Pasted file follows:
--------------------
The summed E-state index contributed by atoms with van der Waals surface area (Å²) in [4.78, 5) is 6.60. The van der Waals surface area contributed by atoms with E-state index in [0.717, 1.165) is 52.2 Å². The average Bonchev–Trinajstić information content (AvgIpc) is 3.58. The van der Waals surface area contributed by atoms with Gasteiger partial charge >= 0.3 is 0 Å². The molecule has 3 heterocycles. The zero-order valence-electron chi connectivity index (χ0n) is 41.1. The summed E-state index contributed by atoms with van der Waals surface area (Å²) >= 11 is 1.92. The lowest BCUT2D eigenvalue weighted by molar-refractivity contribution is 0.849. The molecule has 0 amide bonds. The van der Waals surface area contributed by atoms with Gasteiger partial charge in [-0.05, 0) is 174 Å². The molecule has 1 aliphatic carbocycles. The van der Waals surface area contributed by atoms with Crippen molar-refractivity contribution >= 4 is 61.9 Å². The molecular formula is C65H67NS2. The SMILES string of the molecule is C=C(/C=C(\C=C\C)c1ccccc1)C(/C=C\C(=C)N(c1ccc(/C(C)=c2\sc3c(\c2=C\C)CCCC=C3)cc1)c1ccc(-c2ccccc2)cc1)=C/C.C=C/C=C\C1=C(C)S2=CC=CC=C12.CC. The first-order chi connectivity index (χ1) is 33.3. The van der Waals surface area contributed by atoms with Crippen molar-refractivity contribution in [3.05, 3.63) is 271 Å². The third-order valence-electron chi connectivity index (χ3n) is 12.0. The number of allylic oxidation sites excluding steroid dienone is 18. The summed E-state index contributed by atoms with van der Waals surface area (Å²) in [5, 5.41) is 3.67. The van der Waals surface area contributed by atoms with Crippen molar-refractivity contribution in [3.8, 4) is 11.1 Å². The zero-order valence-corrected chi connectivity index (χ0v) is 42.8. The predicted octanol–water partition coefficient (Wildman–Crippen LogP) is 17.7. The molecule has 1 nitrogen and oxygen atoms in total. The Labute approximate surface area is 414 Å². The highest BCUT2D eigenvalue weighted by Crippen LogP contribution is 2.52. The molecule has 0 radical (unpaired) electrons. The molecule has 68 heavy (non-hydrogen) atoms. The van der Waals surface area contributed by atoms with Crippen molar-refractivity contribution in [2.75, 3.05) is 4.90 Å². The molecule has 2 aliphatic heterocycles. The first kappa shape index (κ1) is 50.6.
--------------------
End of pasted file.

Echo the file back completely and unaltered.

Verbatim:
The summed E-state index contributed by atoms with van der Waals surface area (Å²) in [4.78, 5) is 6.60. The van der Waals surface area contributed by atoms with E-state index in [0.717, 1.165) is 52.2 Å². The average Bonchev–Trinajstić information content (AvgIpc) is 3.58. The van der Waals surface area contributed by atoms with Gasteiger partial charge >= 0.3 is 0 Å². The molecule has 3 heterocycles. The zero-order valence-electron chi connectivity index (χ0n) is 41.1. The summed E-state index contributed by atoms with van der Waals surface area (Å²) >= 11 is 1.92. The lowest BCUT2D eigenvalue weighted by molar-refractivity contribution is 0.849. The molecule has 0 amide bonds. The van der Waals surface area contributed by atoms with Gasteiger partial charge in [-0.05, 0) is 174 Å². The molecule has 1 aliphatic carbocycles. The van der Waals surface area contributed by atoms with Crippen molar-refractivity contribution >= 4 is 61.9 Å². The molecular formula is C65H67NS2. The SMILES string of the molecule is C=C(/C=C(\C=C\C)c1ccccc1)C(/C=C\C(=C)N(c1ccc(/C(C)=c2\sc3c(\c2=C\C)CCCC=C3)cc1)c1ccc(-c2ccccc2)cc1)=C/C.C=C/C=C\C1=C(C)S2=CC=CC=C12.CC. The first-order chi connectivity index (χ1) is 33.3. The van der Waals surface area contributed by atoms with Crippen molar-refractivity contribution in [3.05, 3.63) is 271 Å². The third-order valence-electron chi connectivity index (χ3n) is 12.0. The number of allylic oxidation sites excluding steroid dienone is 18. The summed E-state index contributed by atoms with van der Waals surface area (Å²) in [5, 5.41) is 3.67. The van der Waals surface area contributed by atoms with Crippen molar-refractivity contribution in [3.8, 4) is 11.1 Å². The zero-order valence-corrected chi connectivity index (χ0v) is 42.8. The predicted octanol–water partition coefficient (Wildman–Crippen LogP) is 17.7. The molecule has 1 nitrogen and oxygen atoms in total. The Labute approximate surface area is 414 Å². The highest BCUT2D eigenvalue weighted by Crippen LogP contribution is 2.52. The molecule has 0 radical (unpaired) electrons. The molecule has 68 heavy (non-hydrogen) atoms. The van der Waals surface area contributed by atoms with Crippen molar-refractivity contribution in [2.75, 3.05) is 4.90 Å². The molecule has 2 aliphatic heterocycles. The first kappa shape index (κ1) is 50.6.